American History Role Term Paper

Pages: 15 (4599 words)  ·  Bibliography Sources: ≈ 11  ·  File: .docx  ·  Level: College Senior  ·  Topic: Drama - World

The Truman Doctrine

As early as 1945, the United States began to recognize a threat coming from Moscow. The United States felt the threat was enough to cut reconstruction funding for Russia immediately after World War II. The Truman Doctrine essentially declared that communism and any other philosophies posed by the Soviet Union were serious threats to not only Europe but the United States and eventually the entire world. The Truman Doctrine stated that communism could no longer go unchecked. The United States took on a responsibility of helping the world either obtain or maintain democratic freedoms.

The true effect of the Truman Doctrine back in the United States, however, was one that systematically altered the American way of life in an almost subliminal way. American's either took it upon them selves or they may have even have read it somewhere that they were no longer trust anyone because, one never knows for sure, a person over there could be a 'Red.' Fear infiltrated our society as the Federal government waged an all out war on Communism. Those fears started to again influence the nation's approach to foreign policy. All of a sudden, the Truman Doctrine indirectly made the Soviet Union the ultimate American enemy.

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Thus, by 1947, the idea to contain communism was converted into a national philosophy that originated through the idea supported in the notions of the Truman Doctrine. Both the Soviet Union and the United States felt they had to protect themselves as the paranoia intensified and an all out clandestine war was brewing. In Europe the clandestine war between the philosophies of democracy and communism led to the eventual division between the Eastern European Communist Bloc States and the Western European democratic nations that would eventually become the NATO nations. The division was made into a physical divide when the Russians and East Germans began to isolate the city of Berlin through a fence that eventually became the foundation of the Berlin Wall. This division and the opposition of the two philosophies came full circle and the Cold War was on.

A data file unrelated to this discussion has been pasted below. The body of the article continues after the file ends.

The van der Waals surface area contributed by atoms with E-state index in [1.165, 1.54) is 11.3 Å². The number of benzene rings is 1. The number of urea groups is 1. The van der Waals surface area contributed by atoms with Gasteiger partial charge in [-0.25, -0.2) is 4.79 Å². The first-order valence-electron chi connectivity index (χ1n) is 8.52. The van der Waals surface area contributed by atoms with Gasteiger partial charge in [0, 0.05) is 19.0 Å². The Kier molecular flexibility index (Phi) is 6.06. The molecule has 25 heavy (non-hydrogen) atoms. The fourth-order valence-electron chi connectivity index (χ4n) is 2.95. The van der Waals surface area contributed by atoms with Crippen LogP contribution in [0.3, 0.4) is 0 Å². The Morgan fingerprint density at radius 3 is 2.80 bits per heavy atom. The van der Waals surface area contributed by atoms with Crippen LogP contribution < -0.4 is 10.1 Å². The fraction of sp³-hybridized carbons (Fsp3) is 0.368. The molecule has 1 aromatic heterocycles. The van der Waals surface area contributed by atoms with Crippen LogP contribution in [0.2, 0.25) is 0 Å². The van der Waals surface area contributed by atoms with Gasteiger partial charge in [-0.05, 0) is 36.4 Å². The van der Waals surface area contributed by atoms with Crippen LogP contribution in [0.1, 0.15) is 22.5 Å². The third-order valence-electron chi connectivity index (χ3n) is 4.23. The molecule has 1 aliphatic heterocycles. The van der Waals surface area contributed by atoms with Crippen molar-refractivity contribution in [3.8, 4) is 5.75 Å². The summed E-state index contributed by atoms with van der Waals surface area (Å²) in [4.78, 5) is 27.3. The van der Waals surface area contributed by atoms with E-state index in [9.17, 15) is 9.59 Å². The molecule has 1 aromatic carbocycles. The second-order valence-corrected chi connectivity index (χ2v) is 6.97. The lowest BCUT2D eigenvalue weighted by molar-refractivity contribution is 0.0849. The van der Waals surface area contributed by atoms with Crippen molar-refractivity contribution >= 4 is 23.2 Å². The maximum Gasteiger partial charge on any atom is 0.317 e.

The Marshall Plan

Term Paper on American History Role of the Assignment

Although the Secretary of State's speech was highly regarded, the Marshall plan did not instantly receive the blessings of the nation's leaders or the average citizens. Unlike today's one world global alignment philosophy, the United States in the late 1940's Post World War II Europe initially as someone else's problem, not ours. Opponents of the Marshall plan concluded that the overall cost of such a massive recovery initiative would completely wipe out the United State's domestic economy or possibly even pull the nation into the same economic woes being felt in Europe. The idea that the Marshall plan was also proposing to offer financial aid to the Soviet Union and the new Eastern Block nation's was a poor selling point for the newly Truman Doctrine-ized United States.

Eventually the plan was approved by Congress and signed by Harry S. Truman into law because the effects of the Post World War II economy were beginning to show them self in economic trade conditions. The supporters of the Marshall Plan had always felt that delaying financial support to Europe would only escalate the communist expansion and hurt the United States more economically. Ironically when the Truman Doctrine proved to be accurate by the media's coverage of a Soviet-backed coup in Czechoslovakia and the many other expansionist related stories, the nation and law makers saw it fit to concur with the Marshall Plan supporters and the Plan became law in April of 1948.

Allies and NATO

The Post World War II observations by the allied nations regarding the Soviet Union's then supposed intentions to spread the communist philosophy on a global scale worried the allied nations including the United States enough to warrant new binding negotiations and alliances. In 1949, the North Atlantic Treaty Organization (NATO) was drafted and then formalized to discourage potential attacks by the Soviet Union on the non-Communist nations of Western Europe. The communist threat from the Soviet Union eventually led to the Cold War with the United States. The reasoning behind NATO was to establish a deterrent for Communist aggression and also to help maintain the peace amongst the former enemies of Western Europe. Countries like Italy and Germany had made many enemies throughout the war and memories were short. The concept of NATO was that each member nation was bound to treat an attack on any other member of NATO as an assault on itself. Of course, both economically and militarily, the United States was the most powerful member due to its vast financial resources and its nuclear weapons.